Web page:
56. Pierce GJ, Guerra A (1994) Stock assessment methods used for cephalopod fisheries. Fish Res (Amst) 21:255–285Google Scholar
  57. Pierce GJ, Thorpe RS, Hastie LC, Brierley AS, Guerra A, Boyle PR, Jamieson R, Avila P (1994) Geographic variation in Loligo forbesi in the Northeast Atlantic Ocean—Analysis of morphometric data and tests of causal hypotheses. Mar Biol 119:541–547Google Scholar
  58. Poore GCB (1994) Marine biogeography of Australia. In: Hammond LS, Synnot RN (eds) Marine biology. Longman Cheshire, Melbourne, pp 189–212Google Scholar
  59. Posada D, Crandall KA (1998) Modeltest: testing the model of DNA substitution. Bioinformatics 14:817–818CrossRefPubMedGoogle Scholar
  60. Rambaut A (1996) Se-Al: sequence alignment editor, version 1.0, alpha 1. University of Oxford, OxfordGoogle Scholar
  61. Raymond M, Rousset F (1995a) GENEPOP, version 1.2—populations genetics software for exact tests and ecumenicism. J Hered 86:248–249Google Scholar
  62. Raymond M, Rousset F (1995b) An exact test for population differentiation. Evolution 49:1280–1283Google Scholar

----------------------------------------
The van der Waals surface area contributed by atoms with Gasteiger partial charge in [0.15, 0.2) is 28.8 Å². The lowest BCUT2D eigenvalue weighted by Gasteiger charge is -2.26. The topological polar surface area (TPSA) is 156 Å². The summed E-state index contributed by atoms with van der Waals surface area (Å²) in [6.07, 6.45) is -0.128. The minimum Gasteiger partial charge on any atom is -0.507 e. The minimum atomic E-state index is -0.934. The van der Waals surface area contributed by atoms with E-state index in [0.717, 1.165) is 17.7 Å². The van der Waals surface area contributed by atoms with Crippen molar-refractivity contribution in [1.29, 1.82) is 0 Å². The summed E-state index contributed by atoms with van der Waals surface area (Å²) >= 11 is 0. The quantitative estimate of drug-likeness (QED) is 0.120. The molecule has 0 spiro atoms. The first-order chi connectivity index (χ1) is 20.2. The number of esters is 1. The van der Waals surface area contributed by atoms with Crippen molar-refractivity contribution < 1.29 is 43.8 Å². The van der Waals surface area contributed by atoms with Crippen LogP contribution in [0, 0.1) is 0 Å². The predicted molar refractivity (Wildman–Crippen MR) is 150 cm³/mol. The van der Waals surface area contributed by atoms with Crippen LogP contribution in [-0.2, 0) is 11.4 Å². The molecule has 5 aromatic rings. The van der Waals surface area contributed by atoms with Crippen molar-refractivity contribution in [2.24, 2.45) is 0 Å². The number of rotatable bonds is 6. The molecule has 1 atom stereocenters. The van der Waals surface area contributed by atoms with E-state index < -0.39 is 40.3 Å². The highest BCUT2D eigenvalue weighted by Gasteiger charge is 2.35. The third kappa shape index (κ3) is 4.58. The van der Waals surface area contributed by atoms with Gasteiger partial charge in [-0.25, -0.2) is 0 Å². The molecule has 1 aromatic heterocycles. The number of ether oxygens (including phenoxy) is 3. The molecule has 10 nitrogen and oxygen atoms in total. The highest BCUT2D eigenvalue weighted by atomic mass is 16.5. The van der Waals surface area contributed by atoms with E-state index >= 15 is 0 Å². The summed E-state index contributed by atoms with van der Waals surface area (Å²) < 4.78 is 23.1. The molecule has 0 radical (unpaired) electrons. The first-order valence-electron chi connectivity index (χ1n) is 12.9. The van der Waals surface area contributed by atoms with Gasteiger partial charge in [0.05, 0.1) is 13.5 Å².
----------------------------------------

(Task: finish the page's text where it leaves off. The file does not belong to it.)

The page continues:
63. Reid AL (2000) Australian cuttlefishes (Cephalopoda: Sepiidae): the 'doratosepion' species complex. Invertebr Taxon 14:1–76CrossRefGoogle Scholar
  64. Rice WR (1989) Analyzing tables of statistical tests. Evolution 43:223–225Google Scholar
  65. Richardson BJ, Baverstock PR, Adams M (1986) Allozyme electrophoresis: a handbook for animal systematics and population studies. Academic, SydneyGoogle Scholar
  66. Rogers AR (1995) Genetic evidence for a Pleistocene population explosion. Evolution 49:608–615Google Scholar
  67. Rogers JS (1972) Measures of genetic similarity and genetic distance. Stud Genet 7213:145–153Google Scholar
  68. Rozas J, Rozas R (1999) DnaSP, version 3: an integrated program for molecular population genetics and molecular evolution analysis. Bioinformatics 15:174–175CrossRefPubMedGoogle Scholar
  69. Shaw PW (2003) Polymorphic microsatellite DNA markers for the assessment of genetic diversity and paternity testing in the giant cuttlefish, Sepia apama (Cephalopoda). Conserv Genet (in press)Google Scholar